Walking into professor Corneill Stephens’ Contracts II class you can hear a pin drop. A sense of nervous anticipation fills the room as he randomly calls on students to play the role of attorneys in addressing various contract doctrines. He addresses students as a judge would in court, challenging them to think like the lawyers they will soon become.
“Mr. Patel, recite the parol evidence rule…How would you apply it in this case…What is your response as opposing counsel. . .”
“Miss Jones, how do you enter parol evidence if there’s no gap in the contract?”
And then, a break. “Miss O’Kelley, I met your father today. He demanded that I call on you.”
His teaching style is a masterclass in the art of tension and release, one that comes from 35 years in the classroom and the courtroom.
“I am so thankful for his teaching style because it forces me to over prepare for each class and focus on each topic we are learning,” said Sarah O’Kelley, a first-year law student. “I know I will carry the lessons I gain from this class through my law career.”
Born and raised in Los Angeles, Stephens got the urge to go to law school after taking a constitution law course at Claremont College. From there, he attended the University of Chicago Law School and moved to Atlanta to work as a litigator at Troutman Sanders before joining the College of Law faculty. In addition to teaching, he served as a part-time judge in DeKalb County from 1985 until retiring at the end of 2018. At the College of Law, he has done almost every job, including associate dean of academic affairs from 1993-1997.
And, he’s showing no signs of slowing down. He spearheads the Georgia State Chapter of the Order of Barristers, a national honorary organization that recognizes students who have excelled in advocacy, including Mock Trial and Moot Court. He is the director of the Advocacy Program and he is one of the advisors of the Bleckley Inn of Court.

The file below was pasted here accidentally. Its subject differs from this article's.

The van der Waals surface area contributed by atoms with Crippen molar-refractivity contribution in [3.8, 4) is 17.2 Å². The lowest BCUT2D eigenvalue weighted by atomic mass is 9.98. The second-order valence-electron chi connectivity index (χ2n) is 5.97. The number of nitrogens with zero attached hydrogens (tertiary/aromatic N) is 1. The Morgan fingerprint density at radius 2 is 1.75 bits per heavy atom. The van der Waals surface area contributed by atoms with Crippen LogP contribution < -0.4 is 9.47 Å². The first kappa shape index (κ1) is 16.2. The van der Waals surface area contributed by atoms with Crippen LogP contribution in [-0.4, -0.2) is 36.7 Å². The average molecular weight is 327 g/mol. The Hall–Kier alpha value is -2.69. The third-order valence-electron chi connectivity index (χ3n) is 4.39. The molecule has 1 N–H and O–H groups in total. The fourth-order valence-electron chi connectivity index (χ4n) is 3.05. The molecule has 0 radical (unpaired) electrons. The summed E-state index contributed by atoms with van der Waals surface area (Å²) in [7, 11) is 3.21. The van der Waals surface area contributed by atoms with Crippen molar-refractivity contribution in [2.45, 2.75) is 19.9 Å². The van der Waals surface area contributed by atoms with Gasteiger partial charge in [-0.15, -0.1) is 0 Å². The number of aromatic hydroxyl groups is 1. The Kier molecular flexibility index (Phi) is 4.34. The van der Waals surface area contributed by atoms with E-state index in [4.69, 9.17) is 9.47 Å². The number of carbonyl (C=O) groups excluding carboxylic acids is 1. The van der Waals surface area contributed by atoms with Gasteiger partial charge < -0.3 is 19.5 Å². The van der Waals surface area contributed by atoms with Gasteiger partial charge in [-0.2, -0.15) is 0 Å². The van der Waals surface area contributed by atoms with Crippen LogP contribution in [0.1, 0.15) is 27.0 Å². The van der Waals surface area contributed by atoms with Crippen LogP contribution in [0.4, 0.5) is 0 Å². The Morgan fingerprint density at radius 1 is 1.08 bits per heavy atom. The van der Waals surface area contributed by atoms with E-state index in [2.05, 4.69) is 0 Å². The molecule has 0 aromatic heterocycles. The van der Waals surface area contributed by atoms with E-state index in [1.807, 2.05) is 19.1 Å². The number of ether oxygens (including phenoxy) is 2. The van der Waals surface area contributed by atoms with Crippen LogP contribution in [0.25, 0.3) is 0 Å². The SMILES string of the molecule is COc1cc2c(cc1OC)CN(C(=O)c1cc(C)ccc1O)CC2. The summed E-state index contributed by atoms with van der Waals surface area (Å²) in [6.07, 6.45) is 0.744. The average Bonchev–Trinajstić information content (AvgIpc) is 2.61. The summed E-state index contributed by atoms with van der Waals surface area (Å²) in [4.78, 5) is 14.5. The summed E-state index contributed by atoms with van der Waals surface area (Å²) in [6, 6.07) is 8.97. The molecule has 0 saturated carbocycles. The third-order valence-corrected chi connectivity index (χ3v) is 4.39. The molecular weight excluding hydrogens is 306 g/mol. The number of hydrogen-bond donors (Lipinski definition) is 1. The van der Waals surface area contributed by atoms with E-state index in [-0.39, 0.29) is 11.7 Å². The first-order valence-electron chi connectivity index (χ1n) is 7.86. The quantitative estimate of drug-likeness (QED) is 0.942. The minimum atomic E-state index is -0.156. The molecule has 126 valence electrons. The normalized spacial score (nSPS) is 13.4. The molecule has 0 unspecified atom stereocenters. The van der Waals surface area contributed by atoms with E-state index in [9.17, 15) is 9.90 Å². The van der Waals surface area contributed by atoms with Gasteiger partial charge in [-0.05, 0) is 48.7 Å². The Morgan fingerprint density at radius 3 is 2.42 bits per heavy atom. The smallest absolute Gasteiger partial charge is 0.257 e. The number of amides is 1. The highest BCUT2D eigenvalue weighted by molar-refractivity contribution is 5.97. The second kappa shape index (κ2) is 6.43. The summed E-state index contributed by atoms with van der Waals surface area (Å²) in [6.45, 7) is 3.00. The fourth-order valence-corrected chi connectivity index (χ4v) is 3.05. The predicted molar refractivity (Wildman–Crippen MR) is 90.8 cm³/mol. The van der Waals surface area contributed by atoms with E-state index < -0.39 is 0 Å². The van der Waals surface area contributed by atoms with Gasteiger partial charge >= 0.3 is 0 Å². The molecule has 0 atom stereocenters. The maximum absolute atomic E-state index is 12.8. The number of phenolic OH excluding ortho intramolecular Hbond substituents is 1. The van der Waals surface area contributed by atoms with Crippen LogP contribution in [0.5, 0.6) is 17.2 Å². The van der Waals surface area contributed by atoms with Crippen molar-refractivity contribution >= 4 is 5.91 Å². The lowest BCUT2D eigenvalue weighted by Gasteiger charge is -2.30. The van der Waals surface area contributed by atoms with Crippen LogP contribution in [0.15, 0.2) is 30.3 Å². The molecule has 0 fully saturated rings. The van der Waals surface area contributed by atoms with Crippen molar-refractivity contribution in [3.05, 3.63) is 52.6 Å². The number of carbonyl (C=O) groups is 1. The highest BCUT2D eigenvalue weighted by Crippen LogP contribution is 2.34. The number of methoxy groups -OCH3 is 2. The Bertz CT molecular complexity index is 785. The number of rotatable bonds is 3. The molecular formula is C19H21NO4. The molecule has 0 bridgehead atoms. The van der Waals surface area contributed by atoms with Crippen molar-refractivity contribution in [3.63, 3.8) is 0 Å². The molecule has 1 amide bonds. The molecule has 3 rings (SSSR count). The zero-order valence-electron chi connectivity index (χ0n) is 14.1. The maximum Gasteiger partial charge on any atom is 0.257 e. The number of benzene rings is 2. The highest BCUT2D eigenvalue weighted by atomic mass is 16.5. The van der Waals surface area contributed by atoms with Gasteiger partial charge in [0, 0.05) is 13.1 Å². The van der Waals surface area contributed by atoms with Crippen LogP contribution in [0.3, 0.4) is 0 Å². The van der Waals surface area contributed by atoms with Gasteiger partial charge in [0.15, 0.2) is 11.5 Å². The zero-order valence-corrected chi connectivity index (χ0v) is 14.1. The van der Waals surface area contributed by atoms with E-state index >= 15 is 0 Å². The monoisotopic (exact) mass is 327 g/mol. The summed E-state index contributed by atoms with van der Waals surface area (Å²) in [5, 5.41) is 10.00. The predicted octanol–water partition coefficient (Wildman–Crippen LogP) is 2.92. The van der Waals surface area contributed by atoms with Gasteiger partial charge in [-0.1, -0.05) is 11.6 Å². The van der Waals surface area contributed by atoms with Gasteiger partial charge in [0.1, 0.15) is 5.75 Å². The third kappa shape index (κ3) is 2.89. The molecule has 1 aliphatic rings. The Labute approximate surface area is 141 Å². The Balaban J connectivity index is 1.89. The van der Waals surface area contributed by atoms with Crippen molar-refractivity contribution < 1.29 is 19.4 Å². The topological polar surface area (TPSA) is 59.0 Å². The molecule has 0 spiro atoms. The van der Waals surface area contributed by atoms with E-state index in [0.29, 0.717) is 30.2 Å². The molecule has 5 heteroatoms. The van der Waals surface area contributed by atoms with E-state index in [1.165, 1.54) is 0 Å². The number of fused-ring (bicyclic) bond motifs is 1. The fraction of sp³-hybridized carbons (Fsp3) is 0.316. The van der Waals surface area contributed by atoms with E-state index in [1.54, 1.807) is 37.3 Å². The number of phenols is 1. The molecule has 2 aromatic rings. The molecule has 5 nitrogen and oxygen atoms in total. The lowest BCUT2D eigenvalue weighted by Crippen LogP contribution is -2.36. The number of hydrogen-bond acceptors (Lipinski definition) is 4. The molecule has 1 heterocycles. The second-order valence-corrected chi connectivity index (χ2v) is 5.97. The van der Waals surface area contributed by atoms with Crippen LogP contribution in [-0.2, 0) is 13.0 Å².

“I like the interaction, courtroom drama and extracting information from willing and hostile witnesses,” Stephens said with a wry grin. “I like being involved in the adversarial system.”
He also created a Certificate in Advocacy, which launched this spring, to enhance the College of Law’s nationally-ranked Advocacy Program. Racquel McGee, who is Stephens’ graduate assistant and in her final semester of law school, helped Stephens write the proposal for the advocacy certificate and says that Stephens’ Sales class is still one of her most impactful classes.
“I can recite Article 2 of the U.C.C. to you backwards and forwards because he presented in a way where you had to learn it.” said McGee. “He made it easy. By far, he’s one of my favorite professors.”
Stephens’ authoritative tone is underscored by a deep caring for his students and passion for litigation. They squirm in their seats in the classroom so that they will be calm and confident in the courtroom. It’s all a part of his commitment to help them become the best possible lawyers.
With respect to the advocacy certificate, Stephens remarked: “Our students are on a mission to become the best possible lawyers and they are committed, enthusiastic and intelligent. With the Certificate in Advocacy, students are getting transferable lawyering skills, and we are using litigation as a vehicle to sharpen them.”